Conservatives are divided, acrimoniously so, over three schools of explaining The Defeat.
1. The Near Fatalists. Some are terrified that we are witnessing the final establishment of the long-feared dependency majority, where half the country is not paying federal income taxes and are on the receiving end of government largess and expect “them” to pay their fair share to pay for it;
2. The Should’ve, Could’ve, Would’ve What If-ers. The disappointed tacticians believe that should/would/could Romney have run differently (e.g., hit harder on Benghazi, mixed it up in the second and third debates, organized a Contract with America as a broad-based conservative crusade, etc.) he could have gotten the necessary 1 to 2 million extra votes in the swing states. Similarly, had the storm not arisen, or had Christie just been civil rather than going gaga over Obama/Springsteen, Romney’s momentum would not have been lost the last week;
3. The Big Tenters. The strategic centrists will now call for compromising on social issues, abortion, illegal immigration, fiscal policies, etc., to widen the tent in order to bring in young women, blacks, Latinos, gays, etc. and build “a new conservative majority.”
Not all these three positions, of course, are mutually exclusive. But I am not convinced by explanation (2): Romney was a good, and good enough, candidate to win. None of the other primary candidates would have done as well, and would have been far more easily Axelrodded. An especially well-informed Romney did well in the debates and spoke better each week. He raised lots of money, and he seemed presidential in comparison with a shrinking, Big Bird Obama. Similarly, while there were lots of Benghazi, Hurricane Sandy, and Chris Christie what-if moments that might have been better massaged, so were there for Obama as well: He blew the first debate; he needlessly lost his cool with stupid comments like bulls**tter, “revenge,” “you didn’t build that business,” etc. Biden was an unhinged disaster on the campaign trail. All these foul-ups would have been cited as what-ifs had Obama gotten 2 million votes less in key places and lost.
The problem with diagnosis (3) is that there were plenty of good minority kingpins in the party –Condoleezza Rice, Marco Rubio, and an entire new generation of Hispanic and Asian governors and senators. Allen West lost despite being black and because he was conservative. An independent, successful Michele Bachman or Sarah Palin is hated more than stay-at-home liberal housewives. Race matters, but not without ideology. For now, voting conservative is considered “acting white” or “docile,” and minorities and young women will only be considered legitimate when they vote for big government, which for many brings logical dividends.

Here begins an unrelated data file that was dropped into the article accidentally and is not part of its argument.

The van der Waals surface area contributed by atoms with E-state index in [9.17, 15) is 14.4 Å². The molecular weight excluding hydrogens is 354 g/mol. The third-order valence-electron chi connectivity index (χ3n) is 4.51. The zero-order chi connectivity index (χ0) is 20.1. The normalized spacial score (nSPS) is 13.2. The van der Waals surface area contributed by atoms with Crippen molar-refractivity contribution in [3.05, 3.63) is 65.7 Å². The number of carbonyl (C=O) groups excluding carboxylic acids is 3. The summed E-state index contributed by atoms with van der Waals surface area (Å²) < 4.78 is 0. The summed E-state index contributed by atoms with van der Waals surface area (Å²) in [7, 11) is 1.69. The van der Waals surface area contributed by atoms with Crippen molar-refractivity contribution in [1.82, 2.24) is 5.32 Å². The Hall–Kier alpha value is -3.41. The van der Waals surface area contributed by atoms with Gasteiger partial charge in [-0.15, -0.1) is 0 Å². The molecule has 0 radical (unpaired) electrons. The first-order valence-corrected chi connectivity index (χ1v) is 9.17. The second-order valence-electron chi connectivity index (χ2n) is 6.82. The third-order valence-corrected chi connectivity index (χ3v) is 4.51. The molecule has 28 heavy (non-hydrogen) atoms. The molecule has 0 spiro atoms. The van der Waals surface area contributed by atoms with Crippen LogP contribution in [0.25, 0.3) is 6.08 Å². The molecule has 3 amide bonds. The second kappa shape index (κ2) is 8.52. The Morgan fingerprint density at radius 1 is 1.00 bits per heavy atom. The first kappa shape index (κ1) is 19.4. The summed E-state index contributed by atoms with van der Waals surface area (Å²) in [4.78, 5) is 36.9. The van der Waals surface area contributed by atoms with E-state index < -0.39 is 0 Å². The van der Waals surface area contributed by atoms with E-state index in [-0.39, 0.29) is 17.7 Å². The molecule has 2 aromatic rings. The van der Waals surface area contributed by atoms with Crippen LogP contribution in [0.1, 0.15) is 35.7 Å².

Moreover, if Republicans would deal on illegal immigration, and propose paths to citizenship for the law-abiding who were brought here as children, the Latino leadership would still not, in turn, allow deportation for the felons and those not working and entirely on public assistance, or agree to close the border with finishing the fence, fining employers, and cross-checking federal documents. And why should they? A forever-blue California is their model, and many activists think it soon can be replicated in the American Southwest with sufficient cycles of open borders and cyclical euphemistic amnesties. As far as young unattached women, or the youth vote in general, the argument was made to them on economic terms (e.g., you are unemployed or underemployed and crushed by student loans in an ossified economy), and it went largely nowhere. Moreover, what does one do with a lily-white and well-off place like Washington, or the Connecticut suburbs, or the California coast, where blue counties of upscale yuppie married couples went overwhelmingly for Obama?#more#
Instead, I fear exegesis (1) is, with each year, more telling. We have never quite had the present perfect storm of nearly half not paying federal income taxes, nearly 50 million on food stamps, and almost half the population on some sort of federal largess — and a sophistic elite that promotes it and at the same time finds ways to be exempt from its social and cultural consequences. For an Obama, Biden, Kerry, Pelosi, or Feinstein, the psychological cost for living like 18th-century French royalty is the promotion of the welfare state for millions of others who for now will be kept far away, in places like Bakersfield or Mendota.
The solution, I fear, may be near-insolvency along the Wisconsin model, and self-correction after some dark Greek-like years, or, in contrast, in extremis blue politicians having to deal with the consequences of their own policies. In the manner that an Obama can vastly expand drones and renditions without a whimper of liberal angst, so too someone like him will have to deal with bounced Medicare reimbursements or free cell phones that can’t be replaced when they break, or long lines in federal health clinics emptied of doctors who have gone elsewhere. The laws of physics ultimately prevail.
In Michigan in September I had a talk with a retired auto worker who did not care that the bailout cost $25 billion, was not sustainable, shorted the legal first-in-line creditors, shorted politically incorrect managerial pensioners, or ensured the Volt debacle. He simply said to me, “Obama saved my son’s job and I don’t care about much else.” That’s the rub in the short term that seems to the norm in at least the past and future few years. It means that the Republicans, without a once-in-a-lifetime Reagan-like perfect candidate — or some sort of national crisis in the manner that Iran once derailed Jimmy Carter, or Ross Perot once caused incumbent George H. W. Bush to implode — can’t quite get that extra 2 to 3 percentage points they need on the national scene to succeed.